Clause 5.1 - Quid est veritas?
24th February 2009 07:33 GMT


Welcome to this the first of an ongoing series of blogs from FOBAS. Why a blog? Well it has always been the intent of FOBAS to be an active, constructive, part of the bunker industry and through this blog we hope to provide yet another route by which we can share our knowledge, thoughts and concerns with yourselves.

As anybody who has kept even half an eye on developments over the last year or so will know the bunker industry generally is going to be subject to a number of new drivers – not that the old ones have gone away! - particularly in coming to terms with the future legislative frameworks ( a term where the plural is regrettably very necessary) and the possibilities of bio-derived fuels from an exotic range of sources. Set these against the global factors of the turmoil in the financial and oil markets and the resulting impacts on shipping, the industry is indeed heading for uncharted waters.

Fuel oils, as loaded and as handled onboard, still remain a serious concern with regard to the reliability of ship’s and their machinery and hence the onboard workload. None of this is seen as being set to change in the near future and even in the longer term doubts would be expressed as to whether it will ever be a ‘plug and play’ world.

So, on that note, FOBAS looks forward to providing these blogs over the years to come. We hope you find them of interest. 


Clause 5.1 - Quid est veritas?

What is truth? This is certainly a phrase that should come to mind to any person dealing with marine bunker fuels and its associated quality specification. The bunker industry should be well familiar with ISO 8217 of which clause 5.1 is frequently quoted by industry players as a joker card for almost any 'anomaly' concerning bunker fuels.

For those reading this blog not immediately familiar with clause 5.1, it is one of those generic clauses in ISO 8217 which states that fuels are to be blends of hydrocarbons, free of waste components, not jeopardise the safety of a ship or adversely affect the machinery, harm the  crew or add to air pollution.
With more and more 'toys for the boys' becoming available to the testing industry, such as GC-MS and FT-IR, there has been a flurry of some wild exotic diverse discoveries in bunker fuels over recent years. Today it seems many test laboratories are jumping onto the populist band wagon and citing one contaminant over another in a seemingly magnanimous attempt to protect end users from fuel related problems and risks.
From polymers to styrene to DCPD to organic chlorides such as trichloroethylene, tetrachloroethylene and dimethly esters of hexanedoic acid, we have seen it all over the years. While some of these compounds may well affect performance of the fuel if present in sufficient quantities, whatever those are for a particular system, there are other cases where we simply do not yet know what the implications of certain compounds might be on a fuel in service.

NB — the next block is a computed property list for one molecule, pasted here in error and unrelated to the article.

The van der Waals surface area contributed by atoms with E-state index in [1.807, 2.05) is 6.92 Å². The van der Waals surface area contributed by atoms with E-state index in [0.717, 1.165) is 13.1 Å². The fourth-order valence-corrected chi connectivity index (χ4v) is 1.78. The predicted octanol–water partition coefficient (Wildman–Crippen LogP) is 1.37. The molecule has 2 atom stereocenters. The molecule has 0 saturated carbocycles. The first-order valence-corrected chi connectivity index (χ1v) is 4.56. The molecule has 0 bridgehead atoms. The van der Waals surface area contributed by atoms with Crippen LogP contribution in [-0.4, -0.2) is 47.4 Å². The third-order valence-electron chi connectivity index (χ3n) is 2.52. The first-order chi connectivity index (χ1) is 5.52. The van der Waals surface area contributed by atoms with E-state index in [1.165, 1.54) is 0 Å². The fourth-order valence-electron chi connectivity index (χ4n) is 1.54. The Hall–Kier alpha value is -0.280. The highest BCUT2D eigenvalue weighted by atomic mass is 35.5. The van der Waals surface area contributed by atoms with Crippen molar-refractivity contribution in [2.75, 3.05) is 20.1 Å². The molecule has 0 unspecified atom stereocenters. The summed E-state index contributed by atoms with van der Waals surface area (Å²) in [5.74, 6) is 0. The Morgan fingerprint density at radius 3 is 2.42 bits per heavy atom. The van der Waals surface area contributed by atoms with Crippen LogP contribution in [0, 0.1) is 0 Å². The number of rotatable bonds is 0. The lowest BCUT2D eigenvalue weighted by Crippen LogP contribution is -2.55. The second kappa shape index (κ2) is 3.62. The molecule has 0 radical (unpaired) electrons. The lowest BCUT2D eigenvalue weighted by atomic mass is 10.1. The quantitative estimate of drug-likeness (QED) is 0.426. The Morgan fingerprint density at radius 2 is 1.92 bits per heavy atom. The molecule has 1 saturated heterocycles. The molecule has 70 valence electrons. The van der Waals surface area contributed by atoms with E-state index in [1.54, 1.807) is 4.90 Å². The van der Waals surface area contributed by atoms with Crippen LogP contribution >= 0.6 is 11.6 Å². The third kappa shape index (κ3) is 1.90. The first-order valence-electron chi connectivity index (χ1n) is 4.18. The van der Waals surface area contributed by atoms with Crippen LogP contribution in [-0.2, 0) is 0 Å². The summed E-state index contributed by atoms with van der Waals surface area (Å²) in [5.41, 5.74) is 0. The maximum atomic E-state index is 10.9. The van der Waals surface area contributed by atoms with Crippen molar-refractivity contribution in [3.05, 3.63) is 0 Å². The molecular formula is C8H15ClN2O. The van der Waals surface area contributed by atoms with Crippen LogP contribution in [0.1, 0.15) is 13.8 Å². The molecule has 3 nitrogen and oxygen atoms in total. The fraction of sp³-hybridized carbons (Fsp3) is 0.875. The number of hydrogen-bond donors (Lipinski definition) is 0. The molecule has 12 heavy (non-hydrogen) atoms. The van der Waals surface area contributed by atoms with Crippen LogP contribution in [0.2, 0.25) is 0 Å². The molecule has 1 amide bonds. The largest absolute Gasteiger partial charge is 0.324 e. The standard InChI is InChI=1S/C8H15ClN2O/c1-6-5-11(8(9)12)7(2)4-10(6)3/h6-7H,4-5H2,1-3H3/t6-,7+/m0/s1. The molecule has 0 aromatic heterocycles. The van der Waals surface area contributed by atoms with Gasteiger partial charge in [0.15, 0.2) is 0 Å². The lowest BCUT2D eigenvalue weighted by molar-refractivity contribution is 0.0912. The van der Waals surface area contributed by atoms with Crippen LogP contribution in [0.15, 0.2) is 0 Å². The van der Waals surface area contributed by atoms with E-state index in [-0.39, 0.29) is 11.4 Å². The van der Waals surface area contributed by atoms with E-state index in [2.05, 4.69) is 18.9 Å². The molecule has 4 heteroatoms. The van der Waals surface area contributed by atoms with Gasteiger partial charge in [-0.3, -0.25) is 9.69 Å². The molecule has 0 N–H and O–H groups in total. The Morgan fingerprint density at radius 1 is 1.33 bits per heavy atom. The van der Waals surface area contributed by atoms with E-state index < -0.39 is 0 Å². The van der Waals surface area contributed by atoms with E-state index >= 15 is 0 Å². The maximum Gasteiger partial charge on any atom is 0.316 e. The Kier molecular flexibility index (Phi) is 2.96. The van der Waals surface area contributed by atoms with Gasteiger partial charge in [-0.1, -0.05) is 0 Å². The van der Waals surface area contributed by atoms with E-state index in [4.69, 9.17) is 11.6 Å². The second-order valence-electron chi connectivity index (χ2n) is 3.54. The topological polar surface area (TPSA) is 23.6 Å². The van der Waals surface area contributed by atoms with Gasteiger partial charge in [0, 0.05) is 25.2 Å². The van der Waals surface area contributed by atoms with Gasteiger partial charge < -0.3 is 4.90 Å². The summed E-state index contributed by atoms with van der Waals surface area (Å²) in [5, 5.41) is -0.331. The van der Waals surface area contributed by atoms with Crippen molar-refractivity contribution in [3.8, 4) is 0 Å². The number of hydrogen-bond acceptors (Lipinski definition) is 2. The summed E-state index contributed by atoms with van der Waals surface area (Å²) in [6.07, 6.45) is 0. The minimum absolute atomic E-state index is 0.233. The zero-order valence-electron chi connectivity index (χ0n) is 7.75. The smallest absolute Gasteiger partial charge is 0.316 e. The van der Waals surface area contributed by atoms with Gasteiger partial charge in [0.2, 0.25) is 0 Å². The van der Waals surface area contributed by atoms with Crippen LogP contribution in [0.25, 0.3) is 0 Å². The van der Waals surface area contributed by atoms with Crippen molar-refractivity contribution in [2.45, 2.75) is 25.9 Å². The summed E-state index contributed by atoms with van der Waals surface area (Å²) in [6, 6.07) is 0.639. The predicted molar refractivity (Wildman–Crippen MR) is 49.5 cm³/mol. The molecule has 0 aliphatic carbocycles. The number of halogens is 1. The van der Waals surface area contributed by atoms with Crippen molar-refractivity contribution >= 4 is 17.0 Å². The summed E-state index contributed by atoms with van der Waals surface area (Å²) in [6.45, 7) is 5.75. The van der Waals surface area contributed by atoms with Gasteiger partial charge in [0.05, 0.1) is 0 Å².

In the testing industry's undoubtedly 'noble' attempts to identify potential further risks associated with fuels beyond tables 1 and 2 in the ISO 8217 specification, is it possible that we are getting a little carried away? Admittedly the advanced instruments that are now routinely available to the industry have significantly helped in many cases by identifying root causes of fuel failures. This has however also resulted in a situation where the more we test for potential contaminants in fuel, the more compounds we find, the implications of which we do not necessarily understand. However, simply condemning a fuel outright due to the presence, rather than effect, of any such compounds by stating clause 5.1 appears to be too generic an approach leading to tensions in the supply chain together with costly and unnecessary disputes.
Ultimately, it all comes down to 'fit for purpose' reasoning, i.e. is a fuel fit for use and capable of fulfilling its intended purpose. By generically condemning a fuel using clause 5.1 distorts this reasoning, as it is not based on hard evidence or facts, and indeed many of the 'contaminants' so found in bunker fuels often originate from the petroleum industry in the first place.  
It is the FOBAS view that the bunker industry should work together to better understand the nature and implications of the compounds found in bunker fuel and hence come up with a more uniform approach, which serves and protects all stakeholders in the supply chain. This requires a robust industry debate, potentially within those bodies such as the CIMAC fuels Working Group between all stake holders with the hope and aim of not only ascertaining what compounds in fuel may be damaging but more importantly at what concentration levels should the industry err to the side of caution when deciding if a fuel is fit for purpose, or not, and how that is to be reflected in fuel specifications; whether 'in-house', CIMAC, ISO or others.  

What is truth? With some effort from all the stakeholders in the bunker supply chain, we may get there in the end, at least when it comes to interpreting clause 5.1.

Douglas Raitt,
24th February 2009 07:33 GMT